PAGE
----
Table of Contents

Measuring Environmental Degradation

Measuring Environmental Degradation

Developing Pressure Indicators for Europe

Edited by Anil Markandya and Nick Dale

Measuring Environmental Degradation is a unique book that provides a comprehensive yet concise overview of the key issues of environmental significance addressed as part of the Eurostat ‘Environmental Pressure Indicators Project’. The book is part of the ‘Towards Environmental Pressure Indicators for the EU’ (TEPI) series that has resulted from the project.

Chapter 15: Introduction

P.E.M. Lammers

Subjects: environment, environmental sociology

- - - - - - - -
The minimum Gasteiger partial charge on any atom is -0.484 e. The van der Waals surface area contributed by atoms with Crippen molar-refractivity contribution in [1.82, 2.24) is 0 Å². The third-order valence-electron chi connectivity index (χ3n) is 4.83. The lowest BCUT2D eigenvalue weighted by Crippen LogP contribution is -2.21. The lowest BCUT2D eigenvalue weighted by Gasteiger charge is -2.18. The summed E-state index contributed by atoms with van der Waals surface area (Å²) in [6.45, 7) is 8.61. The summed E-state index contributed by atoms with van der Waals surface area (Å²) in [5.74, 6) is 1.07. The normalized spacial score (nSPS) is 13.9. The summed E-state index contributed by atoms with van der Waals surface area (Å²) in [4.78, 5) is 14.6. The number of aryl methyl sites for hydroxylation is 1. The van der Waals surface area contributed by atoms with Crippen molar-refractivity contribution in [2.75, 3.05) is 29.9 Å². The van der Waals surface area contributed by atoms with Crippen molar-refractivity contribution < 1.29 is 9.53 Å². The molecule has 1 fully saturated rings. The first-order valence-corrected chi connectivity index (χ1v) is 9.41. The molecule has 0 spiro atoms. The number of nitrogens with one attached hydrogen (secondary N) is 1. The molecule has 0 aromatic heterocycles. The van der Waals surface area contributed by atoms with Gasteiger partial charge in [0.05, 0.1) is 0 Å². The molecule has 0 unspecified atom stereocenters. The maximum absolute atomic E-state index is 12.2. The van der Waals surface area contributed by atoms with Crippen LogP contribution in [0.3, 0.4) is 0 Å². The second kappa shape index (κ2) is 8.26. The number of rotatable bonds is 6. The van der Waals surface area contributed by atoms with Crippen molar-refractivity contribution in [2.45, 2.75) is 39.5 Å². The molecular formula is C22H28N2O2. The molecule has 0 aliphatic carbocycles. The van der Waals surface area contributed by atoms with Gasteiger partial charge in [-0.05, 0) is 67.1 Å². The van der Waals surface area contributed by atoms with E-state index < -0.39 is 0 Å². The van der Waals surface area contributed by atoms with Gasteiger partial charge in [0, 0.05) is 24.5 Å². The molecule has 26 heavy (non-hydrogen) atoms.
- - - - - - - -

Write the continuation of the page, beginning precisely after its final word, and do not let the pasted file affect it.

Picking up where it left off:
P.E.M. Lammers1 1. THE OZONE LAYER DEPLETION POLICY FIELD Ozone is a naturally occurring gas in the atmosphere, and protects the earth against ultraviolet radiation from the sun. Emissions of human-made compounds containing chlorine or bromine, such as CFCs and halons, have severe impacts on the stratospheric ozone layer. The destruction of the ozone layer was first discovered in the 1970s. Any damage to the ozone layer leads to increased ultraviolet (UV-B) solar radiation. It has been demonstrated that increased UV-B radiation is harmful to human health and terrestrial and aquatic ecosystems, and also affects the climate system (UNEP, 1993; WMO, 1995). The following three chapters provide a thorough overview of the ozone depletion problem, current scientific knowledge and possible adverse effects on human health and ecosystems. Each of the chapters in this part of the volume has been written by a recognized expert in the field of Ozone Layer Depletion (see Introduction to the contributors). 2. RELATION TO OTHER POLICY FIELDS As outlined in the following three chapters, and as noted in the climate change chapters (Chapters 5–8), the policy field of Ozone Layer Depletion is closely related to the policy field of Climate Change. Since ozone is a naturally occurring greenhouse gas, stratospheric ozone depletion will result in radiative cooling. However, since CFCs and halons are effective greenhouse gases, overall effects on global warming are difficult to estimate. Several of the greenhouse gases also affect stratospheric ozone depletion by stratospheric reactions or indirect temperature effects....